Named after the Dutch word for Country Stream, Val-Kill was the only home Eleanor Roosevelt ever owned. Inside, it is preserved just as Eleanor left it, thanks to the fact that most of the furniture once sold off has been returned intact. You can just imagine Eleanor picking flowers outside, arranging them on the drop-leaf table and settling into her couch made at her on-site factory, Val-Kill Industries. She hosted royalty and world dignitaries in this very modest space, allowing for a "Ten Minute Cocktail Hour." (As the daughter of an alcoholic, she frowned on drinking, but would tolerate it for ten minutes). She had her dining room table set with cheap glasses she called "crystal," and furnished her home with Val-Kill produced tableware and furniture. She'd often invite 20 people for an impromptu dinner, throwing her staff into a tizzy. One guest was Nikita Khrushchev who spoke Russian all morning, but then at the conclusion of dinner, reached across the table for a cookie and said in perfect English, "one for the road."


If you are lucky enough to get 90 year old Doris Mack as guide, she'll tell you firsthand how the Roosevelt's would host at-risk kids from the Wiltwyck School for Boys for picnics and a swim in the pool. Eleanor, Mack says, gave her daughter her first "doll of color." Mack met Eleanor through her husband, who wrote his PhD dissertation on the Wiltwyck School and was invited many times to Val-Kill.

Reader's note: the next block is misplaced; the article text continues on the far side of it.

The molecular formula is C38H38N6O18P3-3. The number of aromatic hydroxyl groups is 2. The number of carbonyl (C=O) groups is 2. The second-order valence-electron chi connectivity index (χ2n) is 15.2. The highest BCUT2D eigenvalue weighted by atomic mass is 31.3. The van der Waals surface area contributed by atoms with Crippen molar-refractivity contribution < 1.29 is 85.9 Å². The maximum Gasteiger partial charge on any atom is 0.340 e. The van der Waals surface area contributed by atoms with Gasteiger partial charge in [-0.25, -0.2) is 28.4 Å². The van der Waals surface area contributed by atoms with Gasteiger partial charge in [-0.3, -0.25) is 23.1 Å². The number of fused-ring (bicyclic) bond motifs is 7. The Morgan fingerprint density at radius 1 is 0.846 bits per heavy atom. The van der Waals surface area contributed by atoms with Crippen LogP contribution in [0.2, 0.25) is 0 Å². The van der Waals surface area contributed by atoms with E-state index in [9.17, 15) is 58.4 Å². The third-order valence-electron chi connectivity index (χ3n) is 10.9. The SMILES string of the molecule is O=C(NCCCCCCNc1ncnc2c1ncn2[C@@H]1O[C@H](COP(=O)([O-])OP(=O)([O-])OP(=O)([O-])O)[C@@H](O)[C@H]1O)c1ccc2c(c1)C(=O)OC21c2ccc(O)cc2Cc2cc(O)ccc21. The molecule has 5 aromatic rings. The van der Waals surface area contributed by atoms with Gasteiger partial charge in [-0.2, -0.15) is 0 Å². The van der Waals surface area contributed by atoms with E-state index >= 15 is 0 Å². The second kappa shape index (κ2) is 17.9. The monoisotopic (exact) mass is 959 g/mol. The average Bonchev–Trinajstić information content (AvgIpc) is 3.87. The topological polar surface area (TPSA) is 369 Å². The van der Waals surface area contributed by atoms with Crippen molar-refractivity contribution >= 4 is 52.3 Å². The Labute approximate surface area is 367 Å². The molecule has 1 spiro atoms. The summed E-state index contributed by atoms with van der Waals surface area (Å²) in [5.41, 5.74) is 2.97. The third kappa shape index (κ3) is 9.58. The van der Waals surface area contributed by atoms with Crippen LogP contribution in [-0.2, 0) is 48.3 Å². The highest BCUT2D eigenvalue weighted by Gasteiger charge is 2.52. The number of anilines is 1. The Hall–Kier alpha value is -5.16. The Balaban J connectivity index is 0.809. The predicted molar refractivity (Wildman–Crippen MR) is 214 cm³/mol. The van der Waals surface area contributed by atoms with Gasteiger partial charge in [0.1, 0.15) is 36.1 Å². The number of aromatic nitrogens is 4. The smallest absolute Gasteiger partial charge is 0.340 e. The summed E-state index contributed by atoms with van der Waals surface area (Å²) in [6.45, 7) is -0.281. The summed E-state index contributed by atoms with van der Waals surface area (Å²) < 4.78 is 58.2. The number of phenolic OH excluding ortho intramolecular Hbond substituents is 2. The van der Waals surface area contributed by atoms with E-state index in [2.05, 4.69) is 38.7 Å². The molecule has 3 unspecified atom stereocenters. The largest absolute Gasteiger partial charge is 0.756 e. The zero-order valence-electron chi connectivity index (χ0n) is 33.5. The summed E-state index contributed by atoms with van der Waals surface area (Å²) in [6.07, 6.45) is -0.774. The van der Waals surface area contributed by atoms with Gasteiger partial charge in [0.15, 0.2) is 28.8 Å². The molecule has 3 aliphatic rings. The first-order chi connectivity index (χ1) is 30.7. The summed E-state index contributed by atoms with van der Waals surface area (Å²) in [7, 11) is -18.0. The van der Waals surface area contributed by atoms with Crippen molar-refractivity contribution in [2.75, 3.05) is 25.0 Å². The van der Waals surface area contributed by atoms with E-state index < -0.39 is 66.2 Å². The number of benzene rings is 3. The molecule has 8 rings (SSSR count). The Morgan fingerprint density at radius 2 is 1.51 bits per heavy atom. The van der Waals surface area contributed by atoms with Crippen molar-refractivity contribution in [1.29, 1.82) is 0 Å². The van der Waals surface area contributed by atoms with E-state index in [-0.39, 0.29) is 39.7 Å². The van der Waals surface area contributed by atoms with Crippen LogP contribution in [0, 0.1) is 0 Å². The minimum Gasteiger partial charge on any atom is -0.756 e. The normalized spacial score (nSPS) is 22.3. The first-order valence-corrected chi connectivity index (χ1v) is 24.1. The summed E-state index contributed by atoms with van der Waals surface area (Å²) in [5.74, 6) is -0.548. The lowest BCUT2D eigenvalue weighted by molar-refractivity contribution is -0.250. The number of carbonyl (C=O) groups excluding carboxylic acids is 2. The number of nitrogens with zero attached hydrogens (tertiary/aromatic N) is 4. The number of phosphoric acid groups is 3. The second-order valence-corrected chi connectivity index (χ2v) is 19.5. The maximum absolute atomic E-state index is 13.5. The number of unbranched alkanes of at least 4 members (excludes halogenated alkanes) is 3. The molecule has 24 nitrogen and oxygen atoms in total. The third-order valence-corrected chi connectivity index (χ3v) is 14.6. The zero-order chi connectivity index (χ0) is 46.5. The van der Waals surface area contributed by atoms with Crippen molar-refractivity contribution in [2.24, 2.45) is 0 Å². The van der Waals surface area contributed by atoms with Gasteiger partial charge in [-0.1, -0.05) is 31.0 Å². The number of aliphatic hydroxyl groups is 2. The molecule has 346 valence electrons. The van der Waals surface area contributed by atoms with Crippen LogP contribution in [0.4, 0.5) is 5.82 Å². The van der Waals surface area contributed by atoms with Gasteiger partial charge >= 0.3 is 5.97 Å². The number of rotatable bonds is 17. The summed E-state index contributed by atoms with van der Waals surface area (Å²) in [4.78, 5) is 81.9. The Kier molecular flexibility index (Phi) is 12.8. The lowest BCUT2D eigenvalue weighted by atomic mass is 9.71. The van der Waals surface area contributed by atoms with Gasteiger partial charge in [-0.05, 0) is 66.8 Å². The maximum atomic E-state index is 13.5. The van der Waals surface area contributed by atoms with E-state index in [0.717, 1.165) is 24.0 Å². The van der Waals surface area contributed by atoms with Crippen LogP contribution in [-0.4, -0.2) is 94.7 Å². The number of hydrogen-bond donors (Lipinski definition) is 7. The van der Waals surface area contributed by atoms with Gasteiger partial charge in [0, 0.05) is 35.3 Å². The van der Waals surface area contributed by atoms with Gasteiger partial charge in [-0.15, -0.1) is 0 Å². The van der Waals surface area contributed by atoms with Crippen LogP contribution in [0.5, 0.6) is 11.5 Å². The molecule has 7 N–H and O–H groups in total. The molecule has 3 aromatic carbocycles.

A 54-room relic of the Gilded Age this late 1890's Beaux-Arts Vanderbilt Mansion is arguably the best example of an intact Gilded Age Mansion in existence, and unbelievably, compared to other Vanderbilt mansions around the country, the smallest. Begin in what was the Bachelor's Guest Cottage (now Visitor's Center), with animal heads over a walk-in fireplace. A uniformed ranger guides you through the life and seasonal cottage of Frederick Vanderbilt, one of eight Vanderbilt grandchildren who conspicuously consumed their Grandpa Cornelius's vast fortune. Fredrick and his wife, Louise, spent just a few months a year here and had no children, so the home was left to Frederick's niece, Margaret Van Allen, who was approached by none other than neighbor Franklin D. Roosevelt who implored her to donate the home to the National Park Service. A tour provides an intimate look at this palace of excess, simply a showcase for great wealth rather than multi-generational ancestral home. It held neither family portraits nor photos. Fainting couches were scattered about for corseted women guests who tended to loose consciousness. After meals, men smoked cigars in Frederick's study -- his a "Gilded Age Man Cave," while the women gossiped in Louise's fit-for-a-queen gold-leafed reception room. You'll be sure to gape at the opulence throughout the hour-long tour.